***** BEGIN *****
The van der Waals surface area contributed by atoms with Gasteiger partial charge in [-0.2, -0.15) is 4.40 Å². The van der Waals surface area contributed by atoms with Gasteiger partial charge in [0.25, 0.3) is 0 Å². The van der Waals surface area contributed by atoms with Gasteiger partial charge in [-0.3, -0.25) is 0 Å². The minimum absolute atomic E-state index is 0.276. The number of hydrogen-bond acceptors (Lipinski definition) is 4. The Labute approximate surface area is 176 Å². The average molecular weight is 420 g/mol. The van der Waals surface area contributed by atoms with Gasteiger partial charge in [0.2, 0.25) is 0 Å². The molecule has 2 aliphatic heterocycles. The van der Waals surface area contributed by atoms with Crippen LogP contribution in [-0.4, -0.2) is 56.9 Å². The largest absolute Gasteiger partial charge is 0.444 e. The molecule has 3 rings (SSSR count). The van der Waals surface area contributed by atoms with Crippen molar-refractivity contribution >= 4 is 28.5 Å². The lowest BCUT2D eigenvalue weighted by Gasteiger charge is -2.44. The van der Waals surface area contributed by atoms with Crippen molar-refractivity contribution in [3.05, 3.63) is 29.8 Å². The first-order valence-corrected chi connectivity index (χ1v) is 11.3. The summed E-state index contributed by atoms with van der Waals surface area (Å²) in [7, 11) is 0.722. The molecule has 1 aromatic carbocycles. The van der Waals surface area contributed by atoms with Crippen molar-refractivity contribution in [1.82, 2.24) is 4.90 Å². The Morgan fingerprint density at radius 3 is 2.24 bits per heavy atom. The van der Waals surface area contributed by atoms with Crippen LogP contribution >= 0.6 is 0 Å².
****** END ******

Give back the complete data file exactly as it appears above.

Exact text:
The van der Waals surface area contributed by atoms with Gasteiger partial charge in [-0.2, -0.15) is 4.40 Å². The van der Waals surface area contributed by atoms with Gasteiger partial charge in [0.25, 0.3) is 0 Å². The van der Waals surface area contributed by atoms with Gasteiger partial charge in [-0.3, -0.25) is 0 Å². The minimum absolute atomic E-state index is 0.276. The number of hydrogen-bond acceptors (Lipinski definition) is 4. The Labute approximate surface area is 176 Å². The average molecular weight is 420 g/mol. The van der Waals surface area contributed by atoms with Gasteiger partial charge in [0.2, 0.25) is 0 Å². The molecule has 2 aliphatic heterocycles. The van der Waals surface area contributed by atoms with Crippen LogP contribution in [-0.4, -0.2) is 56.9 Å². The largest absolute Gasteiger partial charge is 0.444 e. The molecule has 3 rings (SSSR count). The van der Waals surface area contributed by atoms with Crippen molar-refractivity contribution >= 4 is 28.5 Å². The lowest BCUT2D eigenvalue weighted by Gasteiger charge is -2.44. The van der Waals surface area contributed by atoms with Crippen molar-refractivity contribution in [3.05, 3.63) is 29.8 Å². The first-order valence-corrected chi connectivity index (χ1v) is 11.3. The summed E-state index contributed by atoms with van der Waals surface area (Å²) in [7, 11) is 0.722. The molecule has 1 aromatic carbocycles. The van der Waals surface area contributed by atoms with Crippen molar-refractivity contribution in [1.82, 2.24) is 4.90 Å². The Morgan fingerprint density at radius 3 is 2.24 bits per heavy atom. The van der Waals surface area contributed by atoms with Crippen LogP contribution >= 0.6 is 0 Å².